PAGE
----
Side note: One thing that I’ve realized about eco-products is that sometimes there’s a learning curve. I had this experience with my Redecker dish brush, and with my cloth snack bag, but now I absolutely love them both. If you find yourself frustrated with a new eco-product, give it some time and don’t write it off completely. It’s not that the product doesn’t work, its just different from what you’re used to.
With a reusable utensil in your travel bag, you’ll never have to use a single-use plastic fork again. This can have a huge impact when you think about the number of plastic forks that are tossed after being used for only 15 minutes.
My Sea to summit spork can pretty much get any job done (except for spaghetti). It’s made out of anodized aluminum, which means its super strong and insanely lightweight (as in . . . lighter than a plastic fork). I’ve traveled with it in my carry-on bag, and have never had an issue getting through security. Sea to Summit also makes utensil sets if you prefer having a knife and fork on hand. Similarly, To-Go Ware makes a bamboo utensil set that includes a knife, fork, spoon, and pair of chopsticks that come in a compact travel case.
Reusable Coffee Cup:
At this point, you’re probably tired of hearing me talk about my ecoffee cup, but the multifunctionality of it makes it the perfect addition for your sustainable travel kit. You can stuff it with snacks for long haul flights, or grab some local, freshly-squeezed O.J. without needing a disposable cup. If you’re curious to learn more, check out my blog: “5 Ways to Use Your Ecoffee Cup.”
Reusable Water Bottle:
Unless you’re focused on keeping liquids hold or cold, I wouldn’t recommend traveling with a Klean Kanteen. The weight can be a bit cumbersome, especially when traveling long distances. Personally, I opt for a foldable water bottle like Vapur. When empty, its pretty much weightless, which is heplful when “repacking-your-bag-at-the-checkin-counter-when-trying-to-avoid-overweight–baggage-charges”. This is what Vapur’s water bottle looks like when its folded up . . . tiny, right?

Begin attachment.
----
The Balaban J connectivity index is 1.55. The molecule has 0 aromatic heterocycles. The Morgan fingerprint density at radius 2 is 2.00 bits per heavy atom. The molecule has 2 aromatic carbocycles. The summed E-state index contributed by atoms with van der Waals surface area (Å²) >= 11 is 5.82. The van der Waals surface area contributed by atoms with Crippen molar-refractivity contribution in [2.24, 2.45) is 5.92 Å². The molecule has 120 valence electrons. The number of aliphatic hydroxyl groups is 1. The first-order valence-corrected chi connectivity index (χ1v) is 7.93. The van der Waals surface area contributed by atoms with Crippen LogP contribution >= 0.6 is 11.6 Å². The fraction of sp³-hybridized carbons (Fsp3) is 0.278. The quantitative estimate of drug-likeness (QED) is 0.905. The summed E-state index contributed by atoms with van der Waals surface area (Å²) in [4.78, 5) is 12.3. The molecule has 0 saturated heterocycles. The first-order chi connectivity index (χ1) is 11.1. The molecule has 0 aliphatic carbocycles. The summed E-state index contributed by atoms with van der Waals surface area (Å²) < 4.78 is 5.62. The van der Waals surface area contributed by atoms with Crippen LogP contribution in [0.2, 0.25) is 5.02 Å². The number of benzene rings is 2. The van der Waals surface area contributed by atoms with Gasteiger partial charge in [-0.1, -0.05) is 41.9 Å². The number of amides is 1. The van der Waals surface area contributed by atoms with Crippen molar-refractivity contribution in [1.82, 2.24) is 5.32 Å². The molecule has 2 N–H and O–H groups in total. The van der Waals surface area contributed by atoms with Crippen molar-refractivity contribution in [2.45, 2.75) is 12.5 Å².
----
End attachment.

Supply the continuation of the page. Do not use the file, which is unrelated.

I’ll be honest, I don’t use straws a whole lot. However, there are instances that pop up, such as drinking out of a freshly cut coconut or chowing down on a snow cone, where straws can be useful. StrawSleeves makes carrying cases for straws out of reclaimed fabric. They even have a straw set, which comes with a straw sleeve, a straw, and a straw cleaner, so you can keep it sanitary while traveling. If you’re a straw lover, I promise you’ll be happy you packed this in your sustainable travel kit.
Food Container/Bento Box:
Carrying around meals and snacks in your own food container is a great way to avoid packaged foods and reduce waste on vacation. The last time I flew on a plane, I devoured a bento box I had prepared, while everyone ate overly-packaged airplane food. My food looked (and tasted) so good that it stopped the air hostess in her tracks. She even commented, “Ooohh, that looks good!! What is that?!?!” I smiled and took great pride, knowing that my meal was totally package free (and was wayyyyy better than what they were serving on the plane 😉 ).
This container is made by ECOlunchbox. It has a leakproof silicone lid, so you don’t have to worry about finding Laptop Alfredo in your bag. When not in use, you can store toiletries or charging cords in it.
When traveling, having a reusable napkin really comes in handy. You can use it to avoid disposable napkins, and it serves as a mini towel for those sticky European summers. Its also helpful when dealing with unexpected sneezes and spills.
I guarantee that if you make a sustainable travel kit with even half of these essentials, you’ll easily be able to reduce waste on vacation. Plus, your travels will be just a little (or a lot) less sticky 😉 .